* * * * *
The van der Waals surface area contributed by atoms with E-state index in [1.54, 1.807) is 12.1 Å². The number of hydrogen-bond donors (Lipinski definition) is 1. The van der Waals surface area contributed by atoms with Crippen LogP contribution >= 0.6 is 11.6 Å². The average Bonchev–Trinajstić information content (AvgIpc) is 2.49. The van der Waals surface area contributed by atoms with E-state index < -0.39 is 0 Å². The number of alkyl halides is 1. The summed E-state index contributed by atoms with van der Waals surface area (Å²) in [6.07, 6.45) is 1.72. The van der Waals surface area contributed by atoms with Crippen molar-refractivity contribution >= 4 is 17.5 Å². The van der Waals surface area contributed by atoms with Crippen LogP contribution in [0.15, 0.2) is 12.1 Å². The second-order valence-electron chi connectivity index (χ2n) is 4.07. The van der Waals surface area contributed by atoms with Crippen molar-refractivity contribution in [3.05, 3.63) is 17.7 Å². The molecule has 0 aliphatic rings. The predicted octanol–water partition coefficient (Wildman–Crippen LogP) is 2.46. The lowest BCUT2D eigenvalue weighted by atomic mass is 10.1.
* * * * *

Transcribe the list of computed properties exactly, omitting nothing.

The van der Waals surface area contributed by atoms with E-state index in [1.54, 1.807) is 12.1 Å². The number of hydrogen-bond donors (Lipinski definition) is 1. The van der Waals surface area contributed by atoms with Crippen LogP contribution >= 0.6 is 11.6 Å². The average Bonchev–Trinajstić information content (AvgIpc) is 2.49. The van der Waals surface area contributed by atoms with E-state index < -0.39 is 0 Å². The number of alkyl halides is 1. The summed E-state index contributed by atoms with van der Waals surface area (Å²) in [6.07, 6.45) is 1.72. The van der Waals surface area contributed by atoms with Crippen molar-refractivity contribution >= 4 is 17.5 Å². The van der Waals surface area contributed by atoms with Crippen LogP contribution in [0.15, 0.2) is 12.1 Å². The second-order valence-electron chi connectivity index (χ2n) is 4.07. The van der Waals surface area contributed by atoms with Crippen molar-refractivity contribution in [3.05, 3.63) is 17.7 Å². The molecule has 0 aliphatic rings. The predicted octanol–water partition coefficient (Wildman–Crippen LogP) is 2.46. The lowest BCUT2D eigenvalue weighted by atomic mass is 10.1.